Referring to FIG. 1, the device of the invention is embodied as a hand held system and shows the main unit (U) connected to the hand held device (H2). The device comprises an air compressor (AC) which weighs about 3 kg and runs on a motor that is rated at 130 W. The compressor is therefore light and easy to carry around like a household iron box for ironing clothes. The air compressor (AC) runs on electric power either from an electricity mains wall outlet (EM) or from a set of batteries. A container for liquid (CW) is provided for feeding the liquid or surfactant solution to the device. The liquid is fed to the nozzle (N) through a tube (PW) from the water pump (WP). Another tube (PA) feeds the compressed air from the air compressor (AC) to the nozzle (N). Air pressures of the order of 1 to 5 bar can be generated using this embodiment of the invention. The nozzle (N) is an external mix nozzle as is evident from FIG. 1.
 FIG. 2 shows a hand held device comprising the air-water jet comprising two nozzles (N), one for air (AN) and one for water (WN) and bristles (BR). The nozzle is an external mix nozzle with an off-set.
 Referring to FIG. 3, the nozzle (N) has the outlet port for liquid (OPW) positioned away from the surface of the substrate relative to the outlet port for air (OPA), offset by a distance (OS). The angle of incidence of the outlet port for liquid with respect to the substrate (FS) is defined by the angle α. The angle of incidence of the outlet port for air with respect to the substrate (FS) is defined by the angle φ. The dashed line NOR represents an imaginary line which is normal to the surface of the substrate. As is apparent, in this embodiment of the nozzle the angle α is greater than the angle φ. The air exits from the nozzle through outlet port for air (OPA) and the liquid exits through the outlet port for liquid (OPW).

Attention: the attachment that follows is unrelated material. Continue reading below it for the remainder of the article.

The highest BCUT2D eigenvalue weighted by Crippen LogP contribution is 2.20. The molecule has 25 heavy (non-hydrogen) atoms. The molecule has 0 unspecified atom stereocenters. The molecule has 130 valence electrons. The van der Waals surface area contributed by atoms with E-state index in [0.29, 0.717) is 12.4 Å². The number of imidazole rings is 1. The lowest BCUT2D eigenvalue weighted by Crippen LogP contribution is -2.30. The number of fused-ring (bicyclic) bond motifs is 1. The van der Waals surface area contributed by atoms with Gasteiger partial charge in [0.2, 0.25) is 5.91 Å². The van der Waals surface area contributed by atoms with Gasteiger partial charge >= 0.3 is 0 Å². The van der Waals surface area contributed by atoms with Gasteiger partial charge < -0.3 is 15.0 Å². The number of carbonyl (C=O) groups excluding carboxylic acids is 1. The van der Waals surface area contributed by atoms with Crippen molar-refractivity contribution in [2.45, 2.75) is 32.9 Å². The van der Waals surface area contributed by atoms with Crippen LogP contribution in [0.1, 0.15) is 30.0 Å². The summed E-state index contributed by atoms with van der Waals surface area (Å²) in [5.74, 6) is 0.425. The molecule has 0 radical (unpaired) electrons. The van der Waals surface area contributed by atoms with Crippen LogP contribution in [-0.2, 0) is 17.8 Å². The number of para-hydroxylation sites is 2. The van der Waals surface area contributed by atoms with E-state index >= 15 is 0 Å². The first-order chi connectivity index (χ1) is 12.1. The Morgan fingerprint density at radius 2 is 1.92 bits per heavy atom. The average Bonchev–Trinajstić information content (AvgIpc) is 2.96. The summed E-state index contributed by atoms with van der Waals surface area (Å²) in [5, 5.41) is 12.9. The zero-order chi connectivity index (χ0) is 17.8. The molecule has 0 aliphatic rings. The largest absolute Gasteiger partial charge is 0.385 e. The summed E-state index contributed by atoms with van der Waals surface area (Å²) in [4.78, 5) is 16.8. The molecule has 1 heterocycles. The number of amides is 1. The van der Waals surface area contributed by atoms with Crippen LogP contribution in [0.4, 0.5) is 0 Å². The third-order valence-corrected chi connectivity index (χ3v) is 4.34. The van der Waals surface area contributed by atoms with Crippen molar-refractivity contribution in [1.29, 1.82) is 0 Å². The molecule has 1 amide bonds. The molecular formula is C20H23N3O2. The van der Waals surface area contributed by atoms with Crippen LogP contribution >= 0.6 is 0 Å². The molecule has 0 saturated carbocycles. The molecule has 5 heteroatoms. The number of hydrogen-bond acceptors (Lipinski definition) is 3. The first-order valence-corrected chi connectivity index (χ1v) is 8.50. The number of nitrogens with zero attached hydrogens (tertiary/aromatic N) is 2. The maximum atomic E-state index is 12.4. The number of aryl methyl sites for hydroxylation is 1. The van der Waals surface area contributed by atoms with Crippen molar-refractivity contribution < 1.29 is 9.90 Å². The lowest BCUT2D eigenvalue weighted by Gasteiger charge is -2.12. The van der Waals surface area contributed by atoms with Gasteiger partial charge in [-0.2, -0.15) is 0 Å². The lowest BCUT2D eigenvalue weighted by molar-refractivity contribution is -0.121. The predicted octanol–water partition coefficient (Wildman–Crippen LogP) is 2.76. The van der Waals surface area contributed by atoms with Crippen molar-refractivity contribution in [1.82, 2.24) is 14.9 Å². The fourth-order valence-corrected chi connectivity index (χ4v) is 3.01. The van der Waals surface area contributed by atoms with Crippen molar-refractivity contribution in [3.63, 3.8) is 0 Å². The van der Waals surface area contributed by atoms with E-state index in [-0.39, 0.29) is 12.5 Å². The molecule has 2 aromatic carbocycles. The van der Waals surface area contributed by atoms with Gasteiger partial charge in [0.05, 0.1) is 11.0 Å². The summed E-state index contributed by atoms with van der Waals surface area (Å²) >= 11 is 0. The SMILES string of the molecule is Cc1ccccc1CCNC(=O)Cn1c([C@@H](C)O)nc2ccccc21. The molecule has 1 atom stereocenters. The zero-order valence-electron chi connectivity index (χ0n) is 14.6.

FIG. 4 shows a 3-D view of the configuration of FIG. 3
 FIG. 5 shows a 3-D view of a configuration with 1 air nozzle and 2 water nozzles.
 The invention will now be demonstrated with examples.
Cleaning of Soiled Stainless Steel Tiles
 Substrate: Lightly brushed steel tiles SS 304 (10 cm×10 cm)
Oil: Dehydrogenated Castor Oil
 Tiles are edged with masking tape to leave an exposed area of 5*5 cm  Spread 2 ml of oil evenly using a metal rod on the exposed area  Remove the masking tape  Bake in oven @100° C. for 1 hour
 Soiled tiles prepared by the above method are cleaned with:  1 air-water jet device according to the invention dispensing a cleaning formulation; and compared to  2 a regular brush (with the same amount of the formulation).
 Sodium dodecyl sulphonate (0.04 gram/Litre) Flow rate: 30 ml/min
Time: 1 min
 Air Pressure: 4 bar gauge
 To quantify the cleaning efficiency the tiles cleaned with air jet and brush are exposed to a ten member test panel.
 The cleaning results for the tiles cleaned by the air-water jet are found to be superior to those obtained by the comparative conventionally cleaned tiles.
Cleaning of Hard Surface
 A number of hard surface cleaning compositions are suitable for use with the air-water jet device.
Bathroom Cleaning Compositions
 Suitable acidic bathroom cleaning formulations are given below.
TABLE-US-00001 TABLE 1 Acidic bathroom formulations 1 2 3 4 (% w) (% w) (% w) (% w) Surfactants Ethoxylated 2 4.5 0.9 Alcohol C9-C11 8EO alcohol ethoxylate 3.5 type 1D-10 Na Alkyl Ether 4 Sulphate Polymers Polyacrylate 0.5 XANTHAN GUM 0.2 Solvents Dipropylene 1 Glycol (mono) butyl ether Water 98 95 95.1 95.3 pH 3.8 4.3 3.5
 The formulations in the above table provide improved cleaning of soap scum and lime scale when used in the air-water jet device according to the present invention.
Kitchen Cleaning Compositions
 Suitable alkaline kitchen cleaning compositions are given below.
TABLE-US-00002 TABLE 2 Alkaline kitchen formulations 5 6 7 8 (% w) (% w) (% w) (% w) Surfactants Ethoxylated 3.3 5 Alcohol C9-C11 5EO Ethoxylated 5 Alcohol C9-C11 8EO Na Alkyl Ether 1.65 Sulphate Alkyl Polyglucoside 2.5 C8-14 Polymers Polyacrylate 0.4 Acrylic Polymer 0.15 Solvents Dipropylene 1 1 1 Glycol (mono) butyl ether Fatty Acids Coconut fatty 0.09 0.18 acid Other Monoethanolamine 4 1 4 Water 89.96 92.42 97.5 89.85 pH 11.3 11 7.9